Many years ago, I read an article that recommended reading aloud to children every day of their lives – from the very beginning (maybe even in-utero) until the day they leave for college or their own apartments.
Sadly, I don’t think enough parents read aloud to even their young children these days, let alone to kids who’ve learned to read on their own. In fact, I’ve even heard occasional comments from parents thrilled that their children have learned to read – no matter how cursorily – because it means they’ll “finally” get back all the time they’d been “losing” each day reading to them.
After seeing that article, though, I started reading aloud at least a few days a week to my middle school students. And when I transferred to the high school, I continued the read-aloud practice with my students there. I wondered if they’d feel I was treating them like “babies” – I had mixed-grade classes, including plenty of 18-year old seniors – but they enjoyed it, often asking me to read more than one chapter a day. And it wasn’t because it got them out of work; despite our 10- to 15-minutes of read-aloud time a few days a week, I didn’t decrease my classroom expectations at all.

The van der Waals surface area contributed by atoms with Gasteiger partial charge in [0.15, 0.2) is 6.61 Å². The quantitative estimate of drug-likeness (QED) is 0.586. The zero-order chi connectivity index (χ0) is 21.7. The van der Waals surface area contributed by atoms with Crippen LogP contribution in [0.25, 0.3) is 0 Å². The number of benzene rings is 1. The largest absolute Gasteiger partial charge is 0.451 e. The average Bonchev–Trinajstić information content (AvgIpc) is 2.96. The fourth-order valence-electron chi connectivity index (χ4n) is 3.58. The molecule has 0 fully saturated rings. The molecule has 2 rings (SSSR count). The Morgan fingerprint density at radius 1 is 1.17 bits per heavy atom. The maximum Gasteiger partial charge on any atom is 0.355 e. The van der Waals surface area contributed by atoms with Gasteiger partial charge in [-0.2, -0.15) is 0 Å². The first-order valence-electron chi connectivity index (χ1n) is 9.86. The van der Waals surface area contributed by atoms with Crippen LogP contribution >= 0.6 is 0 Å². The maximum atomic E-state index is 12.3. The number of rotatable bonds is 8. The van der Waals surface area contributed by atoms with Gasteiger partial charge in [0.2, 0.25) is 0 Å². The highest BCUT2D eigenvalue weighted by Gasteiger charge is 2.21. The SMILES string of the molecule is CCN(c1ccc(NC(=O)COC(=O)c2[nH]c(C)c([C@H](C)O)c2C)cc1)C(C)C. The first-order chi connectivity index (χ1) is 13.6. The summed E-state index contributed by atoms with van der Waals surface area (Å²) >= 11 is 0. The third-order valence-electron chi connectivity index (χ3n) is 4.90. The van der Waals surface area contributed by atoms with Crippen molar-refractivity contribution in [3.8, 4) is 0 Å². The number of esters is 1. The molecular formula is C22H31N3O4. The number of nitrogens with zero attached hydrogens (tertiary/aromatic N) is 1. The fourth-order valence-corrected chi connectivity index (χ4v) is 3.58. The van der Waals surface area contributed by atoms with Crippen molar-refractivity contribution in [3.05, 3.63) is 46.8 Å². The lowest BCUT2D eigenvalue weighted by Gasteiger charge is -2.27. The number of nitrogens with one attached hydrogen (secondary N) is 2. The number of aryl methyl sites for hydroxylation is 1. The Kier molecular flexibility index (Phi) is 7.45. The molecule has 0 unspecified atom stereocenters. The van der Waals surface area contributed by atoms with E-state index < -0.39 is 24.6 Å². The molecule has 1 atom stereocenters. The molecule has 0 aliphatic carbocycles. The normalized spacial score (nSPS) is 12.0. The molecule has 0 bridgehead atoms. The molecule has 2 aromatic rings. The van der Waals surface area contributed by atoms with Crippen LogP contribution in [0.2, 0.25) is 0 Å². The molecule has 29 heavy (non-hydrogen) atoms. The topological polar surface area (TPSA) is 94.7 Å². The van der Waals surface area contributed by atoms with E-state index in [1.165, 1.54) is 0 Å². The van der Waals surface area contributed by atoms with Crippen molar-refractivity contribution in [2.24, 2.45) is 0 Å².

When I left classroom teaching to stay home with my newborn daughter, I determined that daily read-alouds would be a priority throughout my children’s lives. And, with the help of my book-loving husband, I’ve maintained the practice even as my girls approach adolescence.
In fact, it’s been through seeing my kids’ development in ways not possible with my students that I’ve grasped the importance of the habit. You see, as much as we’ve attempted to develop a rich learning environment for our children – they took their first plane ride when they were mere toddlers – we’re not able to physically visit every country of the world. Not even close. And, of course, we couldn’t time-travel even if we were independently wealthy. But books truly do open up the world – across space and time.
I’ve seen time and again how my children have latched onto aspects of various books we’ve read and have then synthesized those ideas into something new during a doll or play-acting game of their own creation. Just the other day, they created a storyline with their Barbies that would “solve racism.” Inevitably, the seeds of their ideas have come from books – those they read on their own but also plenty we’ve read to them.
If you’ve not been in the habit of reading to your older children or students, introducing the practice will necessitate some scheduling adjustments. But, of course, anything worth doing requires effort. In terms of where to start, just choose something a little above your children’s independent reading level – the book lists created by Jim Trelease and Gladys Hunt are great resources – and begin. If you want to build the genius quality of creativity into your kids, reading aloud to them is a perfect launching pad.
Photo Credit: familymwr